Difference between revisions of "Lyttle Geste of Robyn Hood"

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'''A Lyttle Geste of Robyn Hood''' (aka '''A Gest of Robyn Hode''', aka '''A Lyttle Geste of Robyn Hode and his Meiny''') was a [[ballad]] on [[Robin Hood]] published first c1510. It includes various elements included in the slightly earlier ballads of Robin.
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'''A Lyttle Geste of Robyn Hood''' (aka '''A Gest of Robyn Hode''', aka '''A Lyttle Geste of Robyn Hode and his Meiny''') was a [[ballad]] on [[Robin Hood]] published first c1510. It includes some elements included in the slightly earlier ballads of Robin.
   
 
The Merry Men include Little John, Much and Will Scarlet but there is no Marian mentioned, nor is there any equivalent character.
 
The Merry Men include Little John, Much and Will Scarlet but there is no Marian mentioned, nor is there any equivalent character.
   
 
==Plot synopsis==
 
==Plot synopsis==
Robin robs a rich traveller, and gives him a [[forest]] [[banquet]] in return. The Merry Men stop a [[knight]] who is debt &pound 400 to the local authorties, so they use the traveller's money to help him.
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Robin stops a rich traveller, and gives him a [[forest]] [[banquet]]. In payment, the traveller is robbed. The Merry Men stop a [[knight]] who is debt £400 to the local authorities, so they use the traveller's money to help him.
   
Robin decides to enter an [[archery]] competition run by the [[Sheriff of Nottingham]] and wins it. The Sheriff orders his arrest, Robin is wounded but escapes to the residence of the knight. The knight will only surrender to the [[King]], who eventually arrives, but Robin has escaped. The knight is captured but Robin rescues him and the Sheriff is killed. The king hunst for Robin disguised as an [[abbot]] and his [[monk]]s. When Robin captures him and all is revealed, the king grants an amnesty to Robin.
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Robin decides to enter an [[archery]] competition run by the [[Sheriff of Nottingham]] and wins it. The Sheriff orders his arrest, Robin is wounded but escapes to the residence of the knight. The knight will only surrender to the [[King]], who eventually arrives, but Robin has escaped. The knight is captured but Robin rescues him and the Sheriff is killed. The king hunts for Robin disguised as an [[abbot]] and his [[monk]]s. When Robin captures him and all is revealed, the king grants an amnesty to Robin.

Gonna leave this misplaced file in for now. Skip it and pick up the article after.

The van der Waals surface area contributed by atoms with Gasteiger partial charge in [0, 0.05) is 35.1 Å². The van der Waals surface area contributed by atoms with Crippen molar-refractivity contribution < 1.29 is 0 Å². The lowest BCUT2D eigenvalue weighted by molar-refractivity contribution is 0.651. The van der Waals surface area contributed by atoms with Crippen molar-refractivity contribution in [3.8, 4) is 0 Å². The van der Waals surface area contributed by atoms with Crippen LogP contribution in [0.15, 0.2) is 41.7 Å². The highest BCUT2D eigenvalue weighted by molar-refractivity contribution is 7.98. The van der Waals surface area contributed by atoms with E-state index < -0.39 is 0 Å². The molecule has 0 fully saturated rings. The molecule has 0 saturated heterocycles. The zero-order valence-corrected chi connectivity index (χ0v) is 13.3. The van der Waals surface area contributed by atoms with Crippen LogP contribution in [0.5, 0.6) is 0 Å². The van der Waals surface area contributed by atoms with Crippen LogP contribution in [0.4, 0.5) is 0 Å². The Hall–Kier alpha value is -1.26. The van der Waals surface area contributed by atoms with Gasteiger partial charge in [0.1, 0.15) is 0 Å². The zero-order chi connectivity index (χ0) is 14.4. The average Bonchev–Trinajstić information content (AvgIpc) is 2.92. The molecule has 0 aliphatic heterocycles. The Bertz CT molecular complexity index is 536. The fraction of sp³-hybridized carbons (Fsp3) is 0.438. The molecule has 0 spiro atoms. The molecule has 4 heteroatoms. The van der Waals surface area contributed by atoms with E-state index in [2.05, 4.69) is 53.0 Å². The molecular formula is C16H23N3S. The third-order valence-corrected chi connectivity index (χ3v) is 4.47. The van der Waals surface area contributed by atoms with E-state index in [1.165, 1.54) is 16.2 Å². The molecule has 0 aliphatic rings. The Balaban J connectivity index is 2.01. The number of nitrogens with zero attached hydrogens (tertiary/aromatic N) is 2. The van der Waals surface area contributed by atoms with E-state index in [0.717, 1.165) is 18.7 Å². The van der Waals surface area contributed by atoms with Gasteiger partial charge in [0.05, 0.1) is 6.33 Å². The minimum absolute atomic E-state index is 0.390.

Robin serves the king in [[court]] for 15 years until he again becomes an outlaw in the Greenwood for more than 22 years. He is eventually beguiled by a [[prioress]] and betrayed to Sir Roger of Doncaster.
 
Robin serves the king in [[court]] for 15 years until he again becomes an outlaw in the Greenwood for more than 22 years. He is eventually beguiled by a [[prioress]] and betrayed to Sir Roger of Doncaster.

Revision as of 17:00, 18 November 2004

A Lyttle Geste of Robyn Hood (aka A Gest of Robyn Hode, aka A Lyttle Geste of Robyn Hode and his Meiny) was a ballad on Robin Hood published first c1510. It includes some elements included in the slightly earlier ballads of Robin.

The Merry Men include Little John, Much and Will Scarlet but there is no Marian mentioned, nor is there any equivalent character.

Plot synopsis

Robin stops a rich traveller, and gives him a forest banquet. In payment, the traveller is robbed. The Merry Men stop a knight who is debt £400 to the local authorities, so they use the traveller's money to help him.

Robin decides to enter an archery competition run by the Sheriff of Nottingham and wins it. The Sheriff orders his arrest, Robin is wounded but escapes to the residence of the knight. The knight will only surrender to the King, who eventually arrives, but Robin has escaped. The knight is captured but Robin rescues him and the Sheriff is killed. The king hunts for Robin disguised as an abbot and his monks. When Robin captures him and all is revealed, the king grants an amnesty to Robin.

Robin serves the king in court for 15 years until he again becomes an outlaw in the Greenwood for more than 22 years. He is eventually beguiled by a prioress and betrayed to Sir Roger of Doncaster.

See the references for Robin Hood.